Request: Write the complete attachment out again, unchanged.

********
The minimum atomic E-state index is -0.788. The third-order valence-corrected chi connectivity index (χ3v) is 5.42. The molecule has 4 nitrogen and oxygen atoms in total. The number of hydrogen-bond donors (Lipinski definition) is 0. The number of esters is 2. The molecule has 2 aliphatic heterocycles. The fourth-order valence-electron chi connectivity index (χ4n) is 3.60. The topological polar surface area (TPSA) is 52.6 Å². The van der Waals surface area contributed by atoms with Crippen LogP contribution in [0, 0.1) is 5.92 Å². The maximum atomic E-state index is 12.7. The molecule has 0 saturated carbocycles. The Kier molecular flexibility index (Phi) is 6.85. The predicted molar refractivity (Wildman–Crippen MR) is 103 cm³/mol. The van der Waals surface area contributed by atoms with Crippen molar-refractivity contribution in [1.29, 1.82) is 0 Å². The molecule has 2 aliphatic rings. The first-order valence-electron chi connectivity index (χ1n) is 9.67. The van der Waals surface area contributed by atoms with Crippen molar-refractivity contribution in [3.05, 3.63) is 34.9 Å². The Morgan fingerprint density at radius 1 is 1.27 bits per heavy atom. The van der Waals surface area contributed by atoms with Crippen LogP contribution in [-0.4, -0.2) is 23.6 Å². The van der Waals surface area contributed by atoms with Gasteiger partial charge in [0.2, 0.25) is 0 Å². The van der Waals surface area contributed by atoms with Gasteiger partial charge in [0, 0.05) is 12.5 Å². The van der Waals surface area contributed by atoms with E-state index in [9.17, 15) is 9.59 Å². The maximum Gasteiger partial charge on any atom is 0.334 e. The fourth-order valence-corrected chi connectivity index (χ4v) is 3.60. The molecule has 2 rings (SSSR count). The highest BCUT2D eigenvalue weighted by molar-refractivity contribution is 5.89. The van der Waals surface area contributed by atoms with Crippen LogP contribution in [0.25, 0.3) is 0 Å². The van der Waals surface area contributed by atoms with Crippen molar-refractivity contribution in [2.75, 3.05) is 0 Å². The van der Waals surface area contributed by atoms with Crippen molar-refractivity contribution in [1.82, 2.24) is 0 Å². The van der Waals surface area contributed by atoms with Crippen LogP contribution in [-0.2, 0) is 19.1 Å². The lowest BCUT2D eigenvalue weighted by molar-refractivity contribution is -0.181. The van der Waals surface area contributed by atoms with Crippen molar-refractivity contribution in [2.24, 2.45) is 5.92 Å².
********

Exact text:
The minimum atomic E-state index is -0.788. The third-order valence-corrected chi connectivity index (χ3v) is 5.42. The molecule has 4 nitrogen and oxygen atoms in total. The number of hydrogen-bond donors (Lipinski definition) is 0. The number of esters is 2. The molecule has 2 aliphatic heterocycles. The fourth-order valence-electron chi connectivity index (χ4n) is 3.60. The topological polar surface area (TPSA) is 52.6 Å². The van der Waals surface area contributed by atoms with Crippen LogP contribution in [0, 0.1) is 5.92 Å². The maximum atomic E-state index is 12.7. The molecule has 0 saturated carbocycles. The Kier molecular flexibility index (Phi) is 6.85. The predicted molar refractivity (Wildman–Crippen MR) is 103 cm³/mol. The van der Waals surface area contributed by atoms with Crippen molar-refractivity contribution in [1.29, 1.82) is 0 Å². The molecule has 2 aliphatic rings. The first-order valence-electron chi connectivity index (χ1n) is 9.67. The van der Waals surface area contributed by atoms with Crippen molar-refractivity contribution in [3.05, 3.63) is 34.9 Å². The Morgan fingerprint density at radius 1 is 1.27 bits per heavy atom. The van der Waals surface area contributed by atoms with Crippen LogP contribution in [-0.4, -0.2) is 23.6 Å². The van der Waals surface area contributed by atoms with Gasteiger partial charge in [0.2, 0.25) is 0 Å². The van der Waals surface area contributed by atoms with Gasteiger partial charge in [0, 0.05) is 12.5 Å². The van der Waals surface area contributed by atoms with E-state index in [9.17, 15) is 9.59 Å². The maximum Gasteiger partial charge on any atom is 0.334 e. The fourth-order valence-corrected chi connectivity index (χ4v) is 3.60. The molecule has 2 rings (SSSR count). The highest BCUT2D eigenvalue weighted by molar-refractivity contribution is 5.89. The van der Waals surface area contributed by atoms with Crippen LogP contribution in [0.25, 0.3) is 0 Å². The van der Waals surface area contributed by atoms with Crippen molar-refractivity contribution in [2.75, 3.05) is 0 Å². The van der Waals surface area contributed by atoms with Crippen molar-refractivity contribution in [1.82, 2.24) is 0 Å². The van der Waals surface area contributed by atoms with Crippen LogP contribution in [-0.2, 0) is 19.1 Å². The lowest BCUT2D eigenvalue weighted by molar-refractivity contribution is -0.181. The van der Waals surface area contributed by atoms with Crippen molar-refractivity contribution in [2.24, 2.45) is 5.92 Å².